Art historian Julia Bryan-Wilson’s recently published book “Art Workers” looks into how artists, critics, museum guards and art professionals consolidated in protest, in the 1960s and seventies in New York City, against the Vietnam War. In process, a short-lived Art Worker’s Coalition successfully increased the opportunities for “art workers,” a term that was animated to perform heavy political and cultural work, circa 1968.
Art workers incite action, and challenge the armchair status quo. Provocative techniques abounded, like Piero Manzoni shitting in a can in 1961 and selling it on the art market for its weight in gold. Less cynically, the feminist movement acted as labor unions to push for progress.
Today, the legacy of art-as-work, of art in the service of social good, continues. The publication of a new newspaper, titled Art Work, by the Chicago-based group Temporary Services, celebrates and rallies the community to continue the spirit of the sixties. But this is not a call to radicalism, nor does it promote the gallery-dependent and depraved Manzoni approach. Rather, the art workers ethic concretely targets the assumption that artists are only nourished and edified by their search for eternal beauty, and therefore do not require monetary compensation. The late-sixties ideals are once again galvanizing artists to reassert professionalism in the arts, demand fair compensation and work opportunities, in light of the current economic decline and the bloated art market. The newspaper Art Work is this movement’s updated manifesto.
Art Work, a forty-page, black-and-white newspaper, with an accompanying website, contains essays, articles and personal testimonials from dozens of writers, and a variety of other writing collected on behalf of undervalued, disregarded, and generally marginalized artists everywhere.
The nature and tone of the contributions oscillate between two poles, between action and reflection. On one hand, there are the practitioners of so-called “social practices,” like Chicago’s Institute for Community Understanding Between Art and the Everyday (InCUBATE), who propose alternative strategies for art-making, including discussions, research and community work, often in ephemeral forms, not as discrete art objects. On the other hand, there are practitioners who illustrate the difficulties that come with trying to carve out a place for oneself within the rigorously competitive market for artists. Art Work is peppered with anonymous testimonials, titled Personal Economies, that detail personal hardships. These short inserts, together with strong contributions such as Holland Cotter’s “The Boom is Over, Long Live the Art!” reprinted from the New York Times, and Gregory Sholette’s “State of the Union,” reprinted from Artforum, spell out a dire situation for the everyday art worker: infrequent revenue, low-paying and time consuming teaching gigs, and very little attention, for anyone attempting a professional life as an artist.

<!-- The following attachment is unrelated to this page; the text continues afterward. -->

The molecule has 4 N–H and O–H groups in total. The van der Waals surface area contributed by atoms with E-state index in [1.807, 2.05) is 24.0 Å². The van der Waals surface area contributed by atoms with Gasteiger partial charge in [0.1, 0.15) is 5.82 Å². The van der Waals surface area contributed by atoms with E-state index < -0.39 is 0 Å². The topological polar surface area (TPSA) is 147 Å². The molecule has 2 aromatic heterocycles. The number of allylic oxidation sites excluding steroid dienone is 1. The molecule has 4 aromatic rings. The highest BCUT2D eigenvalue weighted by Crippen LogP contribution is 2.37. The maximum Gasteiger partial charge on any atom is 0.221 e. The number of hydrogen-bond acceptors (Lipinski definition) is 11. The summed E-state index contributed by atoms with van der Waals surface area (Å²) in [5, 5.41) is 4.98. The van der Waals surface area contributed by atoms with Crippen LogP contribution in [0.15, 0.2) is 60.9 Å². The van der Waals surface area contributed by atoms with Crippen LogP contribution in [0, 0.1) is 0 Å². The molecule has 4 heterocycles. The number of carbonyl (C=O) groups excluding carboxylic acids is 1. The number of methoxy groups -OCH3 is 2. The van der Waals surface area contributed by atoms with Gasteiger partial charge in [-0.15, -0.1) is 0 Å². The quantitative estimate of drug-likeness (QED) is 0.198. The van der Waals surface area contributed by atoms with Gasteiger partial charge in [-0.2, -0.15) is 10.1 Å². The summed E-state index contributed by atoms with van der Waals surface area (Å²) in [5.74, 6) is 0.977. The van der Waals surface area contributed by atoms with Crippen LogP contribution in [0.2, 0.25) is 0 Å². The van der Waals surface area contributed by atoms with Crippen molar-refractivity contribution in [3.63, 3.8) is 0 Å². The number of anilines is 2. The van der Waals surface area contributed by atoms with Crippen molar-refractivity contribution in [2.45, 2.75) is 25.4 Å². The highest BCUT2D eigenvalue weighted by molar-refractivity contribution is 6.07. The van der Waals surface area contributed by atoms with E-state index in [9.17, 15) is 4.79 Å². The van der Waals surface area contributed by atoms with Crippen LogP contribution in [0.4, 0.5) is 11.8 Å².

Art Work hopes to incite action, and is being distributed to events and locations through the US. The Free Store is cohabiting Gallery 400 alongside Temporary Services’ exhibition, and is a barter depot open to anyone wishing to donate and/or rescue someone else’s used household items, which are 100-percent cheaper than Manzoni’s can of feces. The Free Store is based in an art gallery, and so it is positioned to critique the gallery system itself. It makes clear that the reality of artistic livelihood depends on sanctioned dumpster diving. The message is not uplifting.
Will future issues of Art Work be even more successful in community organization? There are many organizations that perform very real, art-based educational tasks (The Stockyard Institute), support art in the community (Chicago Artists Coalition, Chicago Artists Resource), and left-leaning theoretical platforms (the Platypus group) that already exist to make fruitful the messages printed in Art Work.
While Art Work rallies action, it shortchanges the word “work,” which is both a verb and a noun in the art world. What will the work of an artist, or group of artists, look like when attempting to create a more inclusive economy? Will we be too busy promoting social justice, recycling and gardening interventions to realize that the art object has disappeared, once again?
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